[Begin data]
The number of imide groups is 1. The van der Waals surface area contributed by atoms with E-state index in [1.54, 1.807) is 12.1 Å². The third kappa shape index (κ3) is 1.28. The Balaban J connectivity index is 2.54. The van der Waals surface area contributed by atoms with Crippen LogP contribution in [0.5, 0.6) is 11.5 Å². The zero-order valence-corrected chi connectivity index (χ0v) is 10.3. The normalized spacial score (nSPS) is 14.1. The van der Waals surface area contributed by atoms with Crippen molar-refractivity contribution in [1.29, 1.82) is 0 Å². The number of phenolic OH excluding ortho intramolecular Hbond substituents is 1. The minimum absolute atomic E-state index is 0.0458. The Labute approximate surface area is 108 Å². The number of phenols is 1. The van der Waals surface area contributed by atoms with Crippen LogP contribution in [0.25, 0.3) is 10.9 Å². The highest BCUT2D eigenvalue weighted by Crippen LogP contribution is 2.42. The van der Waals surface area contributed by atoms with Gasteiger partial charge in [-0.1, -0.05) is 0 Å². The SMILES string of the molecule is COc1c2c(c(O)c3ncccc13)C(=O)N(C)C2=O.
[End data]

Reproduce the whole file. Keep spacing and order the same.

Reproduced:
The number of imide groups is 1. The van der Waals surface area contributed by atoms with E-state index in [1.54, 1.807) is 12.1 Å². The third kappa shape index (κ3) is 1.28. The Balaban J connectivity index is 2.54. The van der Waals surface area contributed by atoms with Crippen LogP contribution in [0.5, 0.6) is 11.5 Å². The zero-order valence-corrected chi connectivity index (χ0v) is 10.3. The normalized spacial score (nSPS) is 14.1. The van der Waals surface area contributed by atoms with Crippen molar-refractivity contribution in [1.29, 1.82) is 0 Å². The number of phenolic OH excluding ortho intramolecular Hbond substituents is 1. The minimum absolute atomic E-state index is 0.0458. The Labute approximate surface area is 108 Å². The number of phenols is 1. The van der Waals surface area contributed by atoms with Crippen LogP contribution in [0.25, 0.3) is 10.9 Å². The highest BCUT2D eigenvalue weighted by Crippen LogP contribution is 2.42. The van der Waals surface area contributed by atoms with Gasteiger partial charge in [-0.1, -0.05) is 0 Å². The SMILES string of the molecule is COc1c2c(c(O)c3ncccc13)C(=O)N(C)C2=O.